Characters: ooh
I appreciate characters who aren't  morally ambiguous per se, but aren't whiny pasty agonizers either. So kudos to Kid for not getting on my nerves. And also for not being a preachy cynic spilling social commentary out her ears. These character traits would work for other characters, but even I wouldn't have had the staying power to read three hundred pages of "I am sooo above this." Because her friend Ari is right, in a way. We are all fame whores, just a bit. No use denying it.

That said, Ari is one of most annoying, aggravating characters out there. Just auugh. She makes all girls look like tooly little glasslickers. Auugh again. Please, dear readers, never never ever aspire to be like this girl.

Mikey is that good old best guy friend who doesn't stay angry at you for two hundred pages like some people we know. I was expecting this to be one of those books where the main character breaks away from her society but her friends are all still tragically brainwashed, but it sooo wasn't like that. Mikey's no Asher, I'll give him that.

Jeremy Swift is extremely intriguing. Now that I think about it, I don't remember him saying anything terribly adorable, but I waxed poetic for a few pages here and there all the same. But you don't get Sponsored by school security unless you like raining on parades and being just a little but toolish. That's like a rule.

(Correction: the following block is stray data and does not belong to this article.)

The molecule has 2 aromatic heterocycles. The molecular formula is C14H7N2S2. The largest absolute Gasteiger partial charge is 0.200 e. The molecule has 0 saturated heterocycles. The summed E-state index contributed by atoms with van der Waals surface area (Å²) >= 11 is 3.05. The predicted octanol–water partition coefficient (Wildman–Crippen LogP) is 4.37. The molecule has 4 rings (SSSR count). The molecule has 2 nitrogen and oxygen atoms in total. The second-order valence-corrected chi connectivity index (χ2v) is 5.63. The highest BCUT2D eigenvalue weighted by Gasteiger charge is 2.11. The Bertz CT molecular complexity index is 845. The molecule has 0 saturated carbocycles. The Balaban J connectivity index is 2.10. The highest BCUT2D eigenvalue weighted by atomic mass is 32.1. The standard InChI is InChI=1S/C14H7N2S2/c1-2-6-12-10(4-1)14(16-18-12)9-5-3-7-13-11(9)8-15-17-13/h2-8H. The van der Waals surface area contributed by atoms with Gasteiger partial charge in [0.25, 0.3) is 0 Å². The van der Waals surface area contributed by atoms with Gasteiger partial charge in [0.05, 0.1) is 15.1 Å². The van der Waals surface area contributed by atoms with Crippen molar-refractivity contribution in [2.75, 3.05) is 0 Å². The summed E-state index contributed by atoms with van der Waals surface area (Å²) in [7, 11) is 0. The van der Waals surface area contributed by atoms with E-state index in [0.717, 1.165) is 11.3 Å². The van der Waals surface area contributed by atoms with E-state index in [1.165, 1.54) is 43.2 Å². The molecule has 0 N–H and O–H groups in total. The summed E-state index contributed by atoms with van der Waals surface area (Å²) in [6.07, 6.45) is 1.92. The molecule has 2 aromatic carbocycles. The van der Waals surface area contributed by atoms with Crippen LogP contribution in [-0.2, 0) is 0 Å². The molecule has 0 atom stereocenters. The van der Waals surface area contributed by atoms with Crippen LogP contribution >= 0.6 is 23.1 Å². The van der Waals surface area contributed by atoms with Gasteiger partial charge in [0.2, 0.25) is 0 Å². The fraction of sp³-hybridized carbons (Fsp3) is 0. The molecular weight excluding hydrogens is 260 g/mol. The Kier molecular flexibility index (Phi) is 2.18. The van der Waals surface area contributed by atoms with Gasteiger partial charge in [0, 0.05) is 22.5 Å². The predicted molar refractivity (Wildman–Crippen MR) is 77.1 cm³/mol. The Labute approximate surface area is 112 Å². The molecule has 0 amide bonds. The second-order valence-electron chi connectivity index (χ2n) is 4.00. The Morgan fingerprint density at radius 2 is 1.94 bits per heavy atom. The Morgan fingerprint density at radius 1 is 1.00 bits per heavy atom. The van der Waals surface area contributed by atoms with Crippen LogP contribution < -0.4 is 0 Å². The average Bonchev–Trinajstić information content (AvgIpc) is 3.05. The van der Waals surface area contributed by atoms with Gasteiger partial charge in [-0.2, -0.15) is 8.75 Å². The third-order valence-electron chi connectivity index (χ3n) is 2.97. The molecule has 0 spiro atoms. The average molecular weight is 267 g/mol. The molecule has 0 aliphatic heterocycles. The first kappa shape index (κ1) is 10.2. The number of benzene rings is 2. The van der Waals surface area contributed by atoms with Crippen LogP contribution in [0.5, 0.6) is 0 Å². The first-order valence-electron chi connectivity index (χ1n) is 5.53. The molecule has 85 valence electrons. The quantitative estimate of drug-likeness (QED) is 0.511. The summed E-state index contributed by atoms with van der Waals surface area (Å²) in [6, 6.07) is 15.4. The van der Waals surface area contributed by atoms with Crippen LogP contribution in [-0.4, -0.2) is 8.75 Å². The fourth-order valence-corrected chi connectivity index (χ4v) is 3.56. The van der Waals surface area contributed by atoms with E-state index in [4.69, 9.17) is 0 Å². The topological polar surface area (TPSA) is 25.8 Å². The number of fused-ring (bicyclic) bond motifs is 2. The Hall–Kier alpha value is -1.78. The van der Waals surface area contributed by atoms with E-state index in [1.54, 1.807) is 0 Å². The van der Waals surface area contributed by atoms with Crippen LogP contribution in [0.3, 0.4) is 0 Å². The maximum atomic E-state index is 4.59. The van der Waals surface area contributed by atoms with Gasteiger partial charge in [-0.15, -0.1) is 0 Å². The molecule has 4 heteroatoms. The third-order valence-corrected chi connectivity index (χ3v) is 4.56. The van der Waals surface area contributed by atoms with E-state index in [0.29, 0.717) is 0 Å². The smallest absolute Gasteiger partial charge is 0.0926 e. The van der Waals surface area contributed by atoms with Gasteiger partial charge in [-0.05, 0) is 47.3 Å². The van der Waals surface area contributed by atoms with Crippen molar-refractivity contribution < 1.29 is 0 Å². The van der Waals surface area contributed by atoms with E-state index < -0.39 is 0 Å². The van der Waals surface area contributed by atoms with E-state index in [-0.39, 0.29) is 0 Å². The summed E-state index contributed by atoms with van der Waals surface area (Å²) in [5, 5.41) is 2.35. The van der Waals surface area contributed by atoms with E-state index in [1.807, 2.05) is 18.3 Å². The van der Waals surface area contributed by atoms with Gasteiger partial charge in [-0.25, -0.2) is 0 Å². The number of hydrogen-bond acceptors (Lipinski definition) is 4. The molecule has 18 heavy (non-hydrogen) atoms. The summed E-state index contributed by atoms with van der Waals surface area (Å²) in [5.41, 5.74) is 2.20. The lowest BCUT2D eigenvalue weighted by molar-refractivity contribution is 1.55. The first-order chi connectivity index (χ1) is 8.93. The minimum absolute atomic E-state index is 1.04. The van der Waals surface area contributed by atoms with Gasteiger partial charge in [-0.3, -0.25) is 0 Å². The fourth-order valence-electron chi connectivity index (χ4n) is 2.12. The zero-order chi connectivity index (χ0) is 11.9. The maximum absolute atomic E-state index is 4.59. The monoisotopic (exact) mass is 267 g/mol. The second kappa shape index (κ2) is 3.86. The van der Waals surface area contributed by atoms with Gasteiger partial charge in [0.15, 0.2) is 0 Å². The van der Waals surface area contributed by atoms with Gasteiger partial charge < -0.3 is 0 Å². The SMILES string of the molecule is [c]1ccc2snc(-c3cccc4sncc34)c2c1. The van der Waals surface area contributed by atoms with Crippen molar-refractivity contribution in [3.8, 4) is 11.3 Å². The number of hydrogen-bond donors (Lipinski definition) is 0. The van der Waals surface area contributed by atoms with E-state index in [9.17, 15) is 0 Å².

Relationships: ooh
Kid and Swift - Why does the gorgeous popular guy who never looks twice at the main character until she gets interesting have to always disappoint her in the end? Siiigh. Can't extremely cute but ultimately shallow and false love last for once?? He was soo intriguing. Oh wells. Rule No. 1 of YA prevails yet again. First guy wins, second guy loses. Should have noticed her sooner, buddy.

Kid and Mikey - Hmm, I don't know about these two. Last minute romance is always kind of a cop-out. At least he wasn't the brooding jealous type. He got over that sting of unrequited love pretty fast! I approve. So I guess he does deserve to get the girl on like the third-to-last page.

Special Features: ooh

I said earlier that this book was kind of like Extras, and it is. They both focus on the idea of fame having a nearly-monetary value in their respective worlds, both have a public ranking of the most popular people, and the main girls in both books find themselves inexplicably thrust to the top one day. Perks and fabulousness ensue, but being in the spotlight puts their secret group of prank-pulling friends in danger of exposure... Huh, weird, these books sounds awfully similar. (I didn't even notice the similarities until I started on this section, haha.) On that note, read Extras after you read this book because it was goood.

Parting Quotes:
The sound of female laughter could be chilling. Anyone who thought girl-giggling was harmless, charming, and pink was way misguided. I pressed Record on my intouch® to capture the uniquely primate sound.
Oh, and Kid remixes everyday sounds into music. That's pretty cool.